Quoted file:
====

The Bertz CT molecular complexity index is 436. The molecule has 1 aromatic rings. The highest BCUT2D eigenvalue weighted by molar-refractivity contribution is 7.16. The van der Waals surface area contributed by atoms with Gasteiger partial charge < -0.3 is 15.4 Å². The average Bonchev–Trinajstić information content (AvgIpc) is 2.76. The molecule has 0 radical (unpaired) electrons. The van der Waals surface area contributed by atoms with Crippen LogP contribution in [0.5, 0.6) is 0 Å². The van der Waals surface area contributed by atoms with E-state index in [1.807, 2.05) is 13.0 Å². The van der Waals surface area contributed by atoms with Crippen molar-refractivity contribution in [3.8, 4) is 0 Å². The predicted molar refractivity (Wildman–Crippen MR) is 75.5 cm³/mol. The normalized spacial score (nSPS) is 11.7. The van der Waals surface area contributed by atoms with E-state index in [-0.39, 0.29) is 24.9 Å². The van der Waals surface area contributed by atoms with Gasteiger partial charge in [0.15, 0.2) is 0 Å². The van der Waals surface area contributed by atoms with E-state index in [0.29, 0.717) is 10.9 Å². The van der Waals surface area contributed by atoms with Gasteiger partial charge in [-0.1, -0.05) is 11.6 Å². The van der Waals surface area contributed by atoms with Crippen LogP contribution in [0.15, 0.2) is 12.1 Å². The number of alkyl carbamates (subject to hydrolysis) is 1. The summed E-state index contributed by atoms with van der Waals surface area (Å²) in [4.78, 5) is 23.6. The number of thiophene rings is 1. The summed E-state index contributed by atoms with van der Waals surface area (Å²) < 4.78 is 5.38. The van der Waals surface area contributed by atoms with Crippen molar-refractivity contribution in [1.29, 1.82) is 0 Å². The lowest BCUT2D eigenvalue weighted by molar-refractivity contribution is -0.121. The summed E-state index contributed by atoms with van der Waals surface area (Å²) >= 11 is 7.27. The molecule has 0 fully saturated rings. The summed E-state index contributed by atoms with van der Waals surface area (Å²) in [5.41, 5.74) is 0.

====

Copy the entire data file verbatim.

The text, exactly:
The Bertz CT molecular complexity index is 436. The molecule has 1 aromatic rings. The highest BCUT2D eigenvalue weighted by molar-refractivity contribution is 7.16. The van der Waals surface area contributed by atoms with Gasteiger partial charge < -0.3 is 15.4 Å². The average Bonchev–Trinajstić information content (AvgIpc) is 2.76. The molecule has 0 radical (unpaired) electrons. The van der Waals surface area contributed by atoms with Crippen LogP contribution in [0.5, 0.6) is 0 Å². The van der Waals surface area contributed by atoms with E-state index in [1.807, 2.05) is 13.0 Å². The van der Waals surface area contributed by atoms with Crippen molar-refractivity contribution in [3.8, 4) is 0 Å². The predicted molar refractivity (Wildman–Crippen MR) is 75.5 cm³/mol. The normalized spacial score (nSPS) is 11.7. The van der Waals surface area contributed by atoms with E-state index in [-0.39, 0.29) is 24.9 Å². The van der Waals surface area contributed by atoms with Gasteiger partial charge in [0.15, 0.2) is 0 Å². The van der Waals surface area contributed by atoms with E-state index in [0.29, 0.717) is 10.9 Å². The van der Waals surface area contributed by atoms with Gasteiger partial charge in [-0.1, -0.05) is 11.6 Å². The van der Waals surface area contributed by atoms with Crippen LogP contribution in [0.15, 0.2) is 12.1 Å². The number of alkyl carbamates (subject to hydrolysis) is 1. The summed E-state index contributed by atoms with van der Waals surface area (Å²) in [4.78, 5) is 23.6. The number of thiophene rings is 1. The summed E-state index contributed by atoms with van der Waals surface area (Å²) < 4.78 is 5.38. The van der Waals surface area contributed by atoms with Crippen molar-refractivity contribution in [1.29, 1.82) is 0 Å². The lowest BCUT2D eigenvalue weighted by molar-refractivity contribution is -0.121. The summed E-state index contributed by atoms with van der Waals surface area (Å²) >= 11 is 7.27. The molecule has 0 fully saturated rings. The summed E-state index contributed by atoms with van der Waals surface area (Å²) in [5.41, 5.74) is 0.